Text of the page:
The legacy of our CO2 emissions: a clash of scientific facts, politics and ethics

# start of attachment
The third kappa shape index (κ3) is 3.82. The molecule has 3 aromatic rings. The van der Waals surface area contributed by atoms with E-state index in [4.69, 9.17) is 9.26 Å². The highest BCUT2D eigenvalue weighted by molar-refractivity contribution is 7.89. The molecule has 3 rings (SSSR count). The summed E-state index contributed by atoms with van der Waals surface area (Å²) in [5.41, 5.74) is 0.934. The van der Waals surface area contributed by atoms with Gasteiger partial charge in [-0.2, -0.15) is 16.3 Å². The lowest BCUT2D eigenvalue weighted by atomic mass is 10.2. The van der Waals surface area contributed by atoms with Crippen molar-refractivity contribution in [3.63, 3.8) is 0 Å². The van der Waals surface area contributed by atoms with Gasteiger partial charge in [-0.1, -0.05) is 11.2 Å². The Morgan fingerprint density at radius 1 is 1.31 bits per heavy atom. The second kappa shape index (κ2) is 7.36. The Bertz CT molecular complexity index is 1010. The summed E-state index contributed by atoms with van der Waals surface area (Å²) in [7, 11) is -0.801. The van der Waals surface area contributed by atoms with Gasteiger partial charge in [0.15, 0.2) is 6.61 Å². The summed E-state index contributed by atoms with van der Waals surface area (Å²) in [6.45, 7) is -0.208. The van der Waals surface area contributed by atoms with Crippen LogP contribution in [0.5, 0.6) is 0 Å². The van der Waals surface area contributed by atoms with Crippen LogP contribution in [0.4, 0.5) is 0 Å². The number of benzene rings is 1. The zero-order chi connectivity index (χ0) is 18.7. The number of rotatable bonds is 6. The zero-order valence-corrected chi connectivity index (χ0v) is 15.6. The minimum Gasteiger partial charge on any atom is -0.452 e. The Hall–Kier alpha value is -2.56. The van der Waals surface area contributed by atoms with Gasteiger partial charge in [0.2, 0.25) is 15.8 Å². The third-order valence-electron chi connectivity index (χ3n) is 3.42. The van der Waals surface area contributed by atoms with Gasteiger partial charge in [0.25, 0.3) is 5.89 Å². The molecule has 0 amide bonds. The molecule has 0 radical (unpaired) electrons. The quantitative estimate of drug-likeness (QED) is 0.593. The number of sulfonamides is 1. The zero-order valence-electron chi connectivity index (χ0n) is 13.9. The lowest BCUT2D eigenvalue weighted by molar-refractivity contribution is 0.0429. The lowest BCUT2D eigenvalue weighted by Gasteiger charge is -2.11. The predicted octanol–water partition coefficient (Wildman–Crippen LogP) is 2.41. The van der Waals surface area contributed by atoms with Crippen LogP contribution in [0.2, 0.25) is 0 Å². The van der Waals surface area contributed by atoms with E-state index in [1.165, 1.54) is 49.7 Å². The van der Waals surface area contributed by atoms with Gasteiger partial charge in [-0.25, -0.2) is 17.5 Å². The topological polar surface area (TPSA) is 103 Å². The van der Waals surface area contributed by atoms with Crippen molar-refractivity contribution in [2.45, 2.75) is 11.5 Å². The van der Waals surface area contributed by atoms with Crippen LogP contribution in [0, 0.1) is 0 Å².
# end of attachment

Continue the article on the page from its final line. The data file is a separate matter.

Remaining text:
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Of the carbon dioxide that we emit, a substantial fraction remains in the atmosphere for thousands of years. Combined with the slow response of the climate system, this results in the global temperature increase resulting from CO2 being nearly proportional to the total emitted amount of CO2 since preindustrial times. This has a number of simple but far-reaching consequences that raise important questions for climate change mitigation, policy and ethics. Even if anthropogenic emissions of CO2 were stopped, most of the realized climate change would persist for centuries and thus be irreversible on human timescales, yet standard economic thinking largely discounts these long-term intergenerational effects. Countries and generations to first order contribute to both past and future climate change in proportion to their total emissions. A global temperature target implies a CO2 “budget” or “quota”, a finite amount of CO2 that society is allowed to emit to stay below the target. Distributing that budget over time and between countries is an ethical challenge that our world has so far failed to address. Despite the simple relationship between CO2 emissions and temperature, the consequences for climate policy and for sharing the responsibility of reducing global CO2 emissions can only be drawn in combination with judgments about equity, fairness, the value of future generations and our attitude towards risk.